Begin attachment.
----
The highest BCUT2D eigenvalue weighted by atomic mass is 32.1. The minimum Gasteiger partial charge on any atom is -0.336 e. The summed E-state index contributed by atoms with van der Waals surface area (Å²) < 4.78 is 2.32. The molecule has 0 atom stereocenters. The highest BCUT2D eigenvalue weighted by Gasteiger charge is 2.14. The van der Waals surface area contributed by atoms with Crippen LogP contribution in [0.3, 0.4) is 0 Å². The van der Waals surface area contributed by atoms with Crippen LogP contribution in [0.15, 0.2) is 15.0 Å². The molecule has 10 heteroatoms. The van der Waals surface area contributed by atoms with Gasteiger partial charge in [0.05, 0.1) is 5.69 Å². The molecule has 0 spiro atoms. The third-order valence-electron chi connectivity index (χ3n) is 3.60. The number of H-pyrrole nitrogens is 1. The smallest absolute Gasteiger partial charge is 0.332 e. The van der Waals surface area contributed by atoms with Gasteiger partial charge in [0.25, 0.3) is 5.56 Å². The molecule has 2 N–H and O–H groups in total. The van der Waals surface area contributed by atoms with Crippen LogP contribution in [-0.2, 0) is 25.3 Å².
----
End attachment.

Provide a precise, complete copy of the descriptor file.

The highest BCUT2D eigenvalue weighted by atomic mass is 32.1. The minimum Gasteiger partial charge on any atom is -0.336 e. The summed E-state index contributed by atoms with van der Waals surface area (Å²) < 4.78 is 2.32. The molecule has 0 atom stereocenters. The highest BCUT2D eigenvalue weighted by Gasteiger charge is 2.14. The van der Waals surface area contributed by atoms with Crippen LogP contribution in [0.3, 0.4) is 0 Å². The van der Waals surface area contributed by atoms with Crippen LogP contribution in [0.15, 0.2) is 15.0 Å². The molecule has 10 heteroatoms. The van der Waals surface area contributed by atoms with Gasteiger partial charge in [0.05, 0.1) is 5.69 Å². The molecule has 0 spiro atoms. The third-order valence-electron chi connectivity index (χ3n) is 3.60. The number of H-pyrrole nitrogens is 1. The smallest absolute Gasteiger partial charge is 0.332 e. The van der Waals surface area contributed by atoms with Gasteiger partial charge in [0.25, 0.3) is 5.56 Å². The molecule has 2 N–H and O–H groups in total. The van der Waals surface area contributed by atoms with Crippen LogP contribution in [-0.2, 0) is 25.3 Å².